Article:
Assemble help Turner Prize rediscover the art of controversy
Cows in formaldehyde. Lights going on and off. Elephant dung.
Throughout its 31-year history, the Turner Prize has revelled in selecting winners that prompt the question: "Yes, but is it art?"
This year, it has done it again.
But as the shock value has drained out of modern art, and as fewer artists can simultaneously tap into and taunt popular culture, the Turner Prize has been forced to look beyond the art scene altogether.
Until being nominated, this year's winners Assemble did not think of themselves as artists.
They were a group (numbering between 14 and 18) who had innovative ideas for architecture and design projects.
When the phone rang to tell them they had been nominated for the Turner Prize in May, they did not think it could be THE Turner Prize.
"The girl who took the call in the office thought it was for an obscure architecture Turner Prize that we had never heard of before," member Fran Edgerley told Liverpool's Double Negative art blog.
It was THE Turner Prize. They were nominated for the prestigious art award for their work regenerating terraced houses that had been boarded up for years in Toxteth in Liverpool.
They worked closely with local residents and were familiar faces on the building sites in one of Liverpool's most run-down areas - far removed from a fashionable artist's studio.
But nor were they following the fashions and formulae of most architects. They brought an artistry to the process, lovingly fashioning low-cost fireplaces, tiles, fabrics and other interior fixtures and fittings.
They took part in a monthly community street market and even drew up plans for a winter garden that would take up the full height of one dilapidated house.
Assemble formed in 2010 and, as well as the Liverpool project, have turned a derelict petrol station in London into a cinema, converted a disused motorway underpass into an arts venue and built temporary theatres in Chichester and Southampton.
They have created an adventure playground featuring mud, scrap metal and campfires in Glasgow, are turning a former Victorian bathhouse into a new art gallery for Goldsmiths University and are erecting a huge climbing wall in Swansea.
Their work caught the attention of Alistair Hudson, director of Middlesbrough Institute of Modern Art, who was on this year's Turner Prize panel and has been Assemble's biggest champion.
Hudson has long been an advocate of "useful art" - art that plays a role in society and the community, rather than being reserved for a white-walled gallery.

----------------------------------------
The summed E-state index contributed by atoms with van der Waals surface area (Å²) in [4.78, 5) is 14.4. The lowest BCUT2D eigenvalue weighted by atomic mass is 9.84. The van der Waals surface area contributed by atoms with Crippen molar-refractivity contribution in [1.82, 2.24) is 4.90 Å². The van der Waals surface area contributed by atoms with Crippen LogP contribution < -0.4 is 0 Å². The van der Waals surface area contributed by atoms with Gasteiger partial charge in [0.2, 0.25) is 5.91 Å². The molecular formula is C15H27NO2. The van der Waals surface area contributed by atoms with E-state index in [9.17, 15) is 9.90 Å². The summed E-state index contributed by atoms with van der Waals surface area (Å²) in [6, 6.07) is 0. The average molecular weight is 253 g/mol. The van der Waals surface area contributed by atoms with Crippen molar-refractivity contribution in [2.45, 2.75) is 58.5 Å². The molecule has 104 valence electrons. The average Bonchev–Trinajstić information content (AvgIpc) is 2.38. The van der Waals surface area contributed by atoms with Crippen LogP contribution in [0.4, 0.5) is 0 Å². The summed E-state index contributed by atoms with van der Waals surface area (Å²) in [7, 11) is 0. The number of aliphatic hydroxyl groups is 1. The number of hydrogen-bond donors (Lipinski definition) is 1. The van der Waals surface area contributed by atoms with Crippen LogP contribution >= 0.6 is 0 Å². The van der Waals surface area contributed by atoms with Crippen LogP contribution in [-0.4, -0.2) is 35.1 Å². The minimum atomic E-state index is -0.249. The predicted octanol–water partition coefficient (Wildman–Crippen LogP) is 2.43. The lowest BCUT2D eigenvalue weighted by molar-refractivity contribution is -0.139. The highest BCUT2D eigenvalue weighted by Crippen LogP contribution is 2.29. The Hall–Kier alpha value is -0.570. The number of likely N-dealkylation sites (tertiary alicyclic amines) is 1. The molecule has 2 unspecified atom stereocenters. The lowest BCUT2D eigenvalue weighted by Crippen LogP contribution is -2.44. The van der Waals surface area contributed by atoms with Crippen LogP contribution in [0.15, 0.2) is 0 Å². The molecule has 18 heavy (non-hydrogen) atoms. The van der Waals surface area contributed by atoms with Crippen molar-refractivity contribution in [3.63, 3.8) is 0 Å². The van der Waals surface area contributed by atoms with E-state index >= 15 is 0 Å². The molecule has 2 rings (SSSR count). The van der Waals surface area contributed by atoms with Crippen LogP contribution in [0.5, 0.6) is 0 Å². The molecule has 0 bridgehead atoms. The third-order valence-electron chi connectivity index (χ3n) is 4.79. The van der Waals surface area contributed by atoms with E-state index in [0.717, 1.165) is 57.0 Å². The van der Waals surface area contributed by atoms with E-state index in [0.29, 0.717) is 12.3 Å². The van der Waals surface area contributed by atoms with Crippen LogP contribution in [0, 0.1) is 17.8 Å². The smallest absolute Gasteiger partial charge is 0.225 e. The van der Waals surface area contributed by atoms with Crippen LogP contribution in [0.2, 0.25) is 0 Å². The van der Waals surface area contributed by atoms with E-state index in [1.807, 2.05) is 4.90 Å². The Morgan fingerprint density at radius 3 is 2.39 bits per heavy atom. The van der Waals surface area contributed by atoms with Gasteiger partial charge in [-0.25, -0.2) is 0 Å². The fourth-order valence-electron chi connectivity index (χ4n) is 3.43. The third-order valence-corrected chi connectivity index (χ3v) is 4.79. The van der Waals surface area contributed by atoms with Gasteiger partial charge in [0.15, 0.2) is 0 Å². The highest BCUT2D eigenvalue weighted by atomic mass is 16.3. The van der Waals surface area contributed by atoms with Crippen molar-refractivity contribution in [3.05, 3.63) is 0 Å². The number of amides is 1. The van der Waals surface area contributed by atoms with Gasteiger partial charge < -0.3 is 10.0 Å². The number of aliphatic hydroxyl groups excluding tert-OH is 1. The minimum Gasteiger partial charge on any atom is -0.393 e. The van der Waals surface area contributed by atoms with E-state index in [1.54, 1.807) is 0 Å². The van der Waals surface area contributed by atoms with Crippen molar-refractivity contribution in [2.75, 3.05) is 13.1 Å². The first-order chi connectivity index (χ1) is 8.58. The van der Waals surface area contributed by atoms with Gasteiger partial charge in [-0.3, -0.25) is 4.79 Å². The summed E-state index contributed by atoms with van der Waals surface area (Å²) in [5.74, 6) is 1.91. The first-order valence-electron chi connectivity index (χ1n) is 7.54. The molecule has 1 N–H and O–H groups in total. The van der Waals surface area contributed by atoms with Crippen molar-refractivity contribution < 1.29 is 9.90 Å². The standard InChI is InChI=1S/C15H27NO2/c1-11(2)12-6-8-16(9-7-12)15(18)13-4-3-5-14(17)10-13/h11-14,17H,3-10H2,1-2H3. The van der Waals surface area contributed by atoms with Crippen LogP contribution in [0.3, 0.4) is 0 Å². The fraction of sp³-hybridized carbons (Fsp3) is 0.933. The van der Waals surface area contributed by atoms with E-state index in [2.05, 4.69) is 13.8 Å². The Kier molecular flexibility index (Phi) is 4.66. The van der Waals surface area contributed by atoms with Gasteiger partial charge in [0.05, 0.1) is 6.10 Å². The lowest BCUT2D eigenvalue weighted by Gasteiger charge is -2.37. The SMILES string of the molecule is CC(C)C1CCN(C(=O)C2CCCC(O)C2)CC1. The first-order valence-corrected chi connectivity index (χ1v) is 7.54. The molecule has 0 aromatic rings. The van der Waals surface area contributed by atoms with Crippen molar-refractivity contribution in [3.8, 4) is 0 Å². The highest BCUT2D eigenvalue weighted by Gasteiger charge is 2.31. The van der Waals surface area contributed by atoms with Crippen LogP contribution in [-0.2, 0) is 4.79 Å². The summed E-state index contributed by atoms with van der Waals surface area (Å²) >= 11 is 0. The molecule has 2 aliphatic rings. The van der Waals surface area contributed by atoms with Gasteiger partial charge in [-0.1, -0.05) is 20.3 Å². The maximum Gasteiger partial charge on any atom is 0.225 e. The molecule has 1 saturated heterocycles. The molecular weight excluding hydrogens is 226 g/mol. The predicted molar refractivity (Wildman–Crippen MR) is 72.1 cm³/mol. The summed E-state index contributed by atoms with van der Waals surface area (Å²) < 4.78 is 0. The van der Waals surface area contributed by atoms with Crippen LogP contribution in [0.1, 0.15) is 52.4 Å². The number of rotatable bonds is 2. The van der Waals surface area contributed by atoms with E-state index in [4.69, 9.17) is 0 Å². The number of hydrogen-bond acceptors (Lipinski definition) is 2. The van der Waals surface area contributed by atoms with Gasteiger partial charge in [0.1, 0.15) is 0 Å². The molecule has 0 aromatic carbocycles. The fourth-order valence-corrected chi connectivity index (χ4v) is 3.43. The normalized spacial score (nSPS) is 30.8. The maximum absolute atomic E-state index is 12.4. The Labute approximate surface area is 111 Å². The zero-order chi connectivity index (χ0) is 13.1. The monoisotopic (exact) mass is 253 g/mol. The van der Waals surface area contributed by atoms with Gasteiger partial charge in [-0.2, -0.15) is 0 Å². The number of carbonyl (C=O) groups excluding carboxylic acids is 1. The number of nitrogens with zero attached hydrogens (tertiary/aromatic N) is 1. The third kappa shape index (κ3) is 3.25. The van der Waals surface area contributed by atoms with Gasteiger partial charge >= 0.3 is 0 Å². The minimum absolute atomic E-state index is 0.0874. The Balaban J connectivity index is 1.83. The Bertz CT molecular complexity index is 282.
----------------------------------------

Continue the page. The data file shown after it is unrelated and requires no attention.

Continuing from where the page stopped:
He traces the idea back to William Morris, who believed in "art for all" and who designed wallpaper, textiles and tiles as part of the Arts and Crafts movement in the 19th Century.
Assemble, Hudson told BBC News arts editor Will Gompertz, fit into "a long tradition of art working in society".
He added: "You could perhaps look at Bauhaus, or the Omega Group, or the Arts and Crafts group as part of a long trajectory of artist communities or artist activists really trying to have a genuine impact in the way society operates.
"There have always been these different versions of art, and different art worlds in operation."
So what is the difference between an architect and an artist?
"I would argue there's maybe not a fine distinction," Hudson said.
"There's a graded line between the two. One blurs into the other."
But that view is not shared by everyone.
The Daily Telegraph's art critic Mark Hudson told BBC Newsnight on Friday he did not see Assemble's work as art.
"It works very well as architecture," he said.
"Why bring it in as art? If you're just looking for stuff that isn't pretentious and is useful, why don't you nominate B&Q or Oxfam?
"It's great if art can be useful. But just because it's useful doesn't make it art."
There was not much actual art on the Turner Prize shortlist this year - perhaps an indictment of the state of British art.
'Anyone can create art'
Assemble were shortlisted alongside an avant-garde opera, a recreation of a supernatural study room and a lifeless installation comprising chairs and fur coats.
Against that competition, it was no surprise that Assemble won - they shone a light on our forgotten urban spaces and showed a way forward.
After the ceremony, Assemble's Joseph Halligan told Reuters the art world should not shut its doors on people like them.
He said: "I think the idea that art is something that can only be created by someone that declares themselves an artist is maybe not the best thing.
"I believe that anyone can create art, and art should be for everyone."